Advice: Cybercriminals exploiting Coronavirus
16 March 2020
Public concern and working-from-home mandates are providing opportunities for cybercriminals.
With countries such as Italy already in lockdown, it is expected that Coronavirus will continue to trigger widespread disruption globally. In an effort to protect public health, more and more governments are considering school closures and working-from-home mandates. However, public concern about the spread of the virus, as well as remote working, is creating opportunities for cybercriminals.
We provide some background on these risks along with some easy-to-implement steps that businesses can follow to avoid falling victim.
Increased remote working can open gateway to hackers
Remote Desktop Protocol (RDP), when set up correctly, is a great tool for remote working. However, using these without Multi-Mactor Authentication (MFA) enabled or on an insecure network can open the gateway to hackers. In fact, in 2019, 80% of the ransomware attacks handled by CFC insurance were initiated through RDP.
Businesses that start using RDP for remote working during the outbreak should be aware of some of the cybersecurity risks it can pose and ensure it is being used securely. Employees should always log on within a trusted network, preferably via a Virtual Private Network (VPN), and ideally work with their IT consultant or department to secure personal devices – and implement MFA – prior to remote working.
Coronavirus increasingly being used in phishing attempts
As new cases of the Coronavirus continue to be reported daily, cybercriminals have been leveraging the situation to take advantage of those looking for information on the outbreak. For example, the Sophos Security Team has spotted emails impersonating the World Health Organization (WHO). The emails ask victims to “click on the button below to download Safety Measure”. Users are then asked to verify their email by entering their credentials, redirecting those who fall for the scam to the legitimate WHO page, and delivering their credentials straight to the phisher.
In addition, Twitter has identified another malware campaign purporting to be a “Coronavirus Update: China Operations”. The emails have attachments linking to malicious software.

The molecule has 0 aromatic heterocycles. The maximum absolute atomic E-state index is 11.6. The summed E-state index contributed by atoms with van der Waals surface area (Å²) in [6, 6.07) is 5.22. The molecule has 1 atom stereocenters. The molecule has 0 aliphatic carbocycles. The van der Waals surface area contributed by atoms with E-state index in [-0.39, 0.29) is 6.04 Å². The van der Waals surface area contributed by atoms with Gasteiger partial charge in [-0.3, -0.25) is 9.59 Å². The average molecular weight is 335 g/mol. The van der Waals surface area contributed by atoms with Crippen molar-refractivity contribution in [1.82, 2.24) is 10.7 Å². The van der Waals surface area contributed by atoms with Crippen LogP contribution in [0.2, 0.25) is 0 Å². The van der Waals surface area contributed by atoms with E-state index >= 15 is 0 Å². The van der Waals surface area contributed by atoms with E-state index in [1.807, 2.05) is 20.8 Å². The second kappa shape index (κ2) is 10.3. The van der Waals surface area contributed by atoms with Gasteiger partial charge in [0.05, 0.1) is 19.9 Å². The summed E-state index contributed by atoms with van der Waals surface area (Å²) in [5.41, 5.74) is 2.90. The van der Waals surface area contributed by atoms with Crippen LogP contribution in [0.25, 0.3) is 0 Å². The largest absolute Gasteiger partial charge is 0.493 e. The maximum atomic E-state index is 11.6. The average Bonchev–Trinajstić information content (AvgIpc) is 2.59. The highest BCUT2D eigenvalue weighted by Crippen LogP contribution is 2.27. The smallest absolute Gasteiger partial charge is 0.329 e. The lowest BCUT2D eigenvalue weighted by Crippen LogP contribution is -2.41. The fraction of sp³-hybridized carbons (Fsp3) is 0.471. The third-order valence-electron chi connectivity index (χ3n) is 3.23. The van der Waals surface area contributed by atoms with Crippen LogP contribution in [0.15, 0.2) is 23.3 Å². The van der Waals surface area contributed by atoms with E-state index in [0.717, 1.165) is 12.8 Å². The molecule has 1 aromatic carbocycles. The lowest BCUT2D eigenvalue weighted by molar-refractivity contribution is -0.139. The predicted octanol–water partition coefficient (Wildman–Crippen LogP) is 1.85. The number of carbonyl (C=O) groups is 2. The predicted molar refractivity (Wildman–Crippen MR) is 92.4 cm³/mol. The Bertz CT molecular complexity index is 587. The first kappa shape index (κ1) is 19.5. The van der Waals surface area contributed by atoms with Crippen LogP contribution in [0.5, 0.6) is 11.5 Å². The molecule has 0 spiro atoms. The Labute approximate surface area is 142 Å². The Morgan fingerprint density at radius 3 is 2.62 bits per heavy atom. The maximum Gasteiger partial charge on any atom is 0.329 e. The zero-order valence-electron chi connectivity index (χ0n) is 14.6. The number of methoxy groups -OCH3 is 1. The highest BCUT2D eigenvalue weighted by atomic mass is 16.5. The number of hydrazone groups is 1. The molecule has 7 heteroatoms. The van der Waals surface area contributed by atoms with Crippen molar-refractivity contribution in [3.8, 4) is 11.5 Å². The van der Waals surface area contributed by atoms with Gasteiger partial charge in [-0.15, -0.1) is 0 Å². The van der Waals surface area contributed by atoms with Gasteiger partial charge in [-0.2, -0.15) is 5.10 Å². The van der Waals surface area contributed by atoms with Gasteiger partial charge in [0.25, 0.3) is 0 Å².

As global concern about the Coronavirus grows, it is likely that threat actors will continue to abuse this outbreak to their advantage. Businesses and individuals should stay alert to potential scams that trick you into sending money or disclosing security or bank details.
Implement the following steps to bolster security:
1. Test remote log-in capabilities
Not only should personal devices be configured for secure remote working, but business should ensure that multi-factor authentication (MFA) is set up immediately. MFA is an authentication process that requires more than just a password to protect an email account or digital identity and is used to ensure that a person is who they say they are by requiring a minimum of two pieces of unique data that corroborates their identity. Implementing this significantly reduces the chances of cybercriminals being able to log into a business’s RDP. For more information on MFA and how to implement it, contact your IT consultant or department.
2. Use a secure network
Ensure employees always log on within a trusted and secured network - it should be password protected or accessed via a VPN.
3. Train your employees on how to spot a phishing email
It is important for your business to be more vigilant when in comes to opening attachments, clicking on links, transferring money, or sending sensitive information.
4. Prepare for operational disruption in advance
Put simply, prepare for the worst. As with so many cyber incidents, time is of the essence so ensure you have an incident response plan in place. And as ever, if you believe that one of your employees has fallen victim or that you are experiencing any kind of cyber event, contact your IT consultant or department and notify your Cyber insurer as soon as possible.
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